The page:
In chapter 3, when Pip re-enters the dangerous eerie marshes, the latest description we are given of Magwitch since chapter is of him “hugging and limping-waiting for me” “as if he had never left all night.” This immediately evokes a very sympathetic image of Magwitch which is also contradictory to the original description of Magwitch offered by Charles Dickens. Saying that Magwitch as “waiting for me” is sympathetic towards Magwich as Charles Dickens makes it seem that Pip is Magwitch’s only friend and that Magwitch is unwanted and unloved.
“His eyes looked so awfully hungry, too, that when I handed him the file and he laid it down on the grass, it occurred to me he would have tried to eat it, he would not have seen my bundle.” I feel that this quotation gives Magwitch animal attributes. The fact that Dickens suggests that Magwitch would eat something that is not real food also introduces sympathy towards Magwitch and what he has been reduced to as a result of his of his ordeal.
“He shivered all the while, so violently that it was quite as much as he could do to keep the neck of the bottle between his teeth, without biting it off.” Here, Magwitch is described as shivering. This adjective is effective in creating sympathy for Magwitch the extent at which Magwitch is shivering is shown by the latter part of this quote.
“He was gobbling a meat-bone” this is obviously characteristic of a dog as the relationship between a dog and his bone is well known by all. Magwitch is once again given animal attributes by Dickens in the same paragraph. “Even stopping his jaws – to listen.” The word “jaw” is characteristic of s dog.
Later on in this same chapter, Dickens says that “I noticed a decided similarity between the dogs’ way of eating and the man’s” The likeness “between the dogs’ way of eating and the man’s” is referred to many times in the same paragraph. Initially, he describes Magwitch as taking “sharp, sudden bites” which is similar to that of a dog. Subsequently, he describes Magwitch of snapping up his food, another characteristic of the manor in which a dog eats. “He looked sideways here and there as he ate”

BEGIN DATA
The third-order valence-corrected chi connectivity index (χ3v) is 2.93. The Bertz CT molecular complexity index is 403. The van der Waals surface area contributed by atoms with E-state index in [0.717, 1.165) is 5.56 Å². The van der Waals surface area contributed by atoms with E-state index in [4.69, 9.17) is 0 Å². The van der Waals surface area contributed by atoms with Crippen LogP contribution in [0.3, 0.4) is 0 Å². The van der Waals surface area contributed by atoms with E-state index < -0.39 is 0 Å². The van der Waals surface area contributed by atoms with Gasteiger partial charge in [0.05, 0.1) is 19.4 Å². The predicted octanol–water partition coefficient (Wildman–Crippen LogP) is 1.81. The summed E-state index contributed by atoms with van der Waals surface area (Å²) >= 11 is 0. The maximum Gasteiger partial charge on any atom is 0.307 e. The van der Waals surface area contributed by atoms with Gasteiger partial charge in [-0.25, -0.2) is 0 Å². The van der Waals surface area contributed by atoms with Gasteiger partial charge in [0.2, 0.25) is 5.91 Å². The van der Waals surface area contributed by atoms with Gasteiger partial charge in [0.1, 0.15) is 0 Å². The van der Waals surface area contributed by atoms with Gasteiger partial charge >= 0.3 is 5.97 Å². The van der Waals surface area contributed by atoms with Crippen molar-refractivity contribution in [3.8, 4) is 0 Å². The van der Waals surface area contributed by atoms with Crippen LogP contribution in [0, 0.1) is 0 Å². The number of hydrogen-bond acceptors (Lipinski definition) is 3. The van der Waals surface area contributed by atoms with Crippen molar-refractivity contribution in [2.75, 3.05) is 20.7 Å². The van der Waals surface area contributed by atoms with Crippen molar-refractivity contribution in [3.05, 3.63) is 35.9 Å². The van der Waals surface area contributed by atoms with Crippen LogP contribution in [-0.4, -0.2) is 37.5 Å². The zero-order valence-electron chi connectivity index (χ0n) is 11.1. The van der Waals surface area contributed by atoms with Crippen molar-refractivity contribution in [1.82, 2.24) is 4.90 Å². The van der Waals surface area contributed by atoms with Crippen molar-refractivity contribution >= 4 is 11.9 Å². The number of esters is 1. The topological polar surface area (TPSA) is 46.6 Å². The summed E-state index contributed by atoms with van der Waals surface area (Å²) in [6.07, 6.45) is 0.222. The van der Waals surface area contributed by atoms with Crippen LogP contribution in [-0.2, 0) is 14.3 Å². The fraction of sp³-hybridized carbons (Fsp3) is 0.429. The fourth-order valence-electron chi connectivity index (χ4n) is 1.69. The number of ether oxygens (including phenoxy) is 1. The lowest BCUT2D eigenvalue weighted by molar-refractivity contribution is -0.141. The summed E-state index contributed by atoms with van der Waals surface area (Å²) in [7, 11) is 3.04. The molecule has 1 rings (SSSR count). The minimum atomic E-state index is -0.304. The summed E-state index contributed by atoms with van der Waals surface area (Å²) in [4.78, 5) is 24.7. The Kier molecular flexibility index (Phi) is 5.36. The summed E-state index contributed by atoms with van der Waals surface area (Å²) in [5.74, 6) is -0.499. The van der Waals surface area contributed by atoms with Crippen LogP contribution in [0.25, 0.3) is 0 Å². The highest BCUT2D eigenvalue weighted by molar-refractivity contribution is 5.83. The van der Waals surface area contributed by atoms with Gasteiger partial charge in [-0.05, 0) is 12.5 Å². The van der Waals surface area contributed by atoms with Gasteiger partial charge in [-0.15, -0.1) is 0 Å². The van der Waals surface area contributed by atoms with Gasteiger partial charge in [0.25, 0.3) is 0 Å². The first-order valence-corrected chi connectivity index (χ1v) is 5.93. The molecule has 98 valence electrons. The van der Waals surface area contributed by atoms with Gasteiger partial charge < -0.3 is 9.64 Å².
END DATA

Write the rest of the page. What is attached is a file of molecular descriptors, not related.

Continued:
In chapter 8, Dickens describes Satis house as “old” and “dismal” These particular adjectives could easily be applied to the owner of the house, Miss Havisham herself. The author also describes the house as having “a great many iron bars to it.” Here, Dickens is making an obvious comparison between Satis house to a jail. There are many examples of this, for example when Dickens describes the windows as “rustily barred.” There is also repetition of the word “barred.” This word is being repeated to inform the reader that this word is not only being used to refer to the house, but is also very symbolic of Miss Havisham, as by abandoning all people she has effectively “barred” everything and everyone else from her life and surroundings. Similar to how Dickens describes the brewery,” Nothing seems to have gone on for a long, long time.”
When Pip was taken into Miss Havisham’s room, Dickens once again uses very descriptive language to create an eerie, mysterious setting. The room is only lit by candlelight, which is typical of a sinister setting. It is obvious that from the surroundings and the nature and state Miss Havisham’s clothes that she has attempted to stop time since she discovered that her fiance had abandoned her at the altar, minutes before she was to be married.
Miss Havisham as if she is still waiting for her fiance at the altar and still, after so much time does not realise that he will never come back. She uses Estella to seek revenge on the whole of the male race just because of that one person left her at the altar. This makes you think that Miss Havisham believes that it was not her fiance’s fault as a person, but was his fault because he is a man. Miss Havisham is definitely in denial about the whole ordeal. She is still wearing her wedding dress and in some ways is still preparing for her fiance wedding.
Miss Havisham has stopped all clocks and watches and does not wish to know the time. This is evident as when Pip is about to tell her, she says “There, there! I know nothing of days of the week; I know nothing of weeks of the year.” There seems to be a contrast between her and the rest of the room although Miss Havisham would like to think they were one and the same, growing old together. The rest of the room was barely lit by candles. However, Dickens uses repetition of the word “white” although the rest of the room is dark. The wedding dress could be also compared to Miss Havisham, “old” “withered” and “out of use.
In Dickens’ time, Miss Havisham represents a person who has too much money and does not know what to do with it. Dickens is also trying to inform to the readers of this story that money will not and cannot by happiness. This proven later on in the novel when Pip verbally attacks Miss Havisham and is furious about what she did to Pip concerning this relationship with Estella.
As you can see Dickens was a very skilled author who used various devices to create deliberate effects to enhance the quality of the story. He also uses his range of techniques generate imagery and other effective literary devices.